Tag Archives: digital leadership

It’s back… – Weeknote #124 – 16th July 2021

I got my iMac back at the weekend. Spent best part restoring the iMac from backup only to find I was having a permissions issue with my OneDrive files and there was a problem with opening files. I had been  thinking everything had gone so well. I had virtually no data loss, so was pleased I had managed to get things sorted. However I was annoyed when opening a PowerPoint file from my OneDrive folder I got an error message.

In the end though I managed to resolve it.

Plans to go into the office later in the week were abandoned as two of my children were asked by the school to self-isolate and would be studying at home. I did take them for PCR tests, which were negative, but they still had to self-isolate.

Monday I took my car for a service and caught a bus (and then a train) home. First time I think I have been on a bus in years, certainly the last time I was on a bus was on the Airport bus in Glasgow back in November 2019.

I did another session for Leeds on digital leadership this week, we spent part of the session reflecting on the pandemic, what lessons we had learnt about change and what the potential impact of this would be in the future. One thing does keep coming up is how often we conflate digital with online. We talk about digital learning, but this isn’t always learning which happens online.

We also talked about innovation and how to mainstream ideas and new technologies.

Had a meeting about the initial results of the DEI survey which does echo many of our findings from our in-depth research with students. One area which still concerns me is how do we find out what the disengaged students are thinking and feeling, as both our research and the DEI is skewed towards engaged students with access to the internet.

Thursday saw a fibre company install a fibre cabinet right outside the front of our house, on the pavement, but slap bang middle in the front of our house. Looking over the legislation it looks like they can just do this without notice, or right of appeal. It counts as permitted development. You just know that it will become a magnet for dogs marking their territory, potential vandalism (graffiti) and a place for people to dump their rubbish.

Friday saw a repeat of Wednesday’s session on digital leadership which went well, but didn’t last as long, not sure why.

My top tweet this week was this one.

What, still no slides? – Weeknote #123 – 9th July 2021

beach ball
Photo by Raphaël Biscaldi on Unsplash

Slightly disappointed to see that the Microsoft’s Windows 11 blue screen of death is to become a black screen of death. Not that I see it that much these days as I usually have the spinning beachball of death on my Mac.

Actually my iMac fusion drive died at the weekend, luckily no data loss, but frustrating all the same. Attempts to fix it through software failed so I booked it in for a repair with the Apple Store.

After dropping off my iMac for its repair I headed into our Bristol office at Portwall Lane.

We had a review meeting about our Leeds programme and there was some good and interesting feedback.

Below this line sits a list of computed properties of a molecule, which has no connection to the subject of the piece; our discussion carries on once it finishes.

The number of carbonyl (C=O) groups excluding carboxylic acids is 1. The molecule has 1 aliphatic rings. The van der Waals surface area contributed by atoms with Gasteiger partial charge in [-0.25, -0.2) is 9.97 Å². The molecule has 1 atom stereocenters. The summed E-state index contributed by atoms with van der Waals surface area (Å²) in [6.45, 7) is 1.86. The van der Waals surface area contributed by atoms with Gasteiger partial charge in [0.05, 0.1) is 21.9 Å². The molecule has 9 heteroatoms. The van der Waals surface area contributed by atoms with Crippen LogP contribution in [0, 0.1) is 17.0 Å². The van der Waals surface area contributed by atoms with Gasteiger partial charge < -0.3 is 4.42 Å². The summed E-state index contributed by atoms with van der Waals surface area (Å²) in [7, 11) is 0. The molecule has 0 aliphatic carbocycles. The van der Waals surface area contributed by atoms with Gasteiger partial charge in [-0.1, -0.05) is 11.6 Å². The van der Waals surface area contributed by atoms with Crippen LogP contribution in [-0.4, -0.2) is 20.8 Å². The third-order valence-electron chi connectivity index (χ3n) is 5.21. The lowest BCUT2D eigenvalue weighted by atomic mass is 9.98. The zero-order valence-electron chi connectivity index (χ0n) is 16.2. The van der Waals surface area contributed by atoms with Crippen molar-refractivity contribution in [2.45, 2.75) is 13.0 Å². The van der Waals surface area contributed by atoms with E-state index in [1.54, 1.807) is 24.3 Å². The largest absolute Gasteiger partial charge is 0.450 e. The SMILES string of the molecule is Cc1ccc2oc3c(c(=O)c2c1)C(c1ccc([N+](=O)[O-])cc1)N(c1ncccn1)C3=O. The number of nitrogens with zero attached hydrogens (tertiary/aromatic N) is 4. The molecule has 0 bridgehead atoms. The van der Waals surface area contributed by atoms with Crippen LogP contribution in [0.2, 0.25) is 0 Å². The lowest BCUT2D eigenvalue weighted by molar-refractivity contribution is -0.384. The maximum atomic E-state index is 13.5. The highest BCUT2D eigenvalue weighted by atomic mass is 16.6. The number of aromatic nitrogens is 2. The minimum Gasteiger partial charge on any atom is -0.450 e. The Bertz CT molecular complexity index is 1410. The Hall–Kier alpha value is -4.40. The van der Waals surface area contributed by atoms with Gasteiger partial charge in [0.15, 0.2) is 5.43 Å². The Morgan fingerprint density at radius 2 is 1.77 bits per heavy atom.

Rochdale Canal in Manchester
Rochdale Canal in Manchester

The BBC reported how the University of Manchester remote learning plan was being criticised by students.

A university’s plans to continue online lectures with no reduction in tuition fees has been criticised by students. The University of Manchester said remote learning, which it has used during the Covid-19 pandemic, would become permanent as part of a “blended learning” approach.

What is interesting is that most (if not all) universities are going down a similar road.

Later there was an update, the University of Manchester remote learning plan ‘was a misunderstanding’

UoM vice-president April McMahon said the use of the term “blended learning” had caused the confusion. She said most teaching would return to normal once restrictions were eased. Ms McMahon, UoM’s vice president of teaching, learning and students, said it had “never been our intention” to keep teaching online and any such suggestion was “categorically untrue”.

Once more shows the importance of a shared understanding  of key terms such as blended learning.

Lake District
Cumbria by James Clay

On Wednesday I delivered the keynote at the University of Cumbria Annual Learning & Teaching Fest 2021. My presentation, Moving from Translation to Transformation, was delivered without slides and was similar to the one I delivered at LJMU last week.

James will describe how many universities who translated their practice are now reflecting on how they can transform their practice to enable an enhanced approach to digital teaching and learning.

I did another session for Leeds on digital leadership which went down well. We covered digital capability and was a chance to bring back Boaty McBoatFace and discuss what we understand by the term digital capability, once more a shared understanding is critical in ensuring that everyone knows what you are trying to do when you build capability (in that it is more than skills and more than just training).

In the afternoon I had a really useful and interesting meeting about the production of training materials and the cultural differences of teaching through the medium of Welsh.

Jisc's Portwall Lane Office, Bristol
Jisc’s Portwall Lane Office, Bristol

Thursday I was in the office. I didn’t have any in-person meetings, but have started the process of using the office more, in the main for a change of scenery, meeting people and generally changing my routine. With the school holidays imminent I will probably be spending more time in the office. I have also planned my first trip to the London office for an in-person meeting.

Friday I was working from home, another session for Leeds and some discussion on strategy and targets in the afternoon.

My top tweet this week was this one.

What, no slides? – Weeknote #122 – 2nd July 2021

raining
Image by Roman Grac from Pixabay

Monday I was planning to head into the office, but with the rain coming down and a risk of thunderstorms, I decided to work from home. I do like going into the office, but without the discipline of formal in-person meetings, the incentive isn’t really there. I am trying to go in about twice a week, but at least one. I do like the change in routine and scenery and that I think is what is important.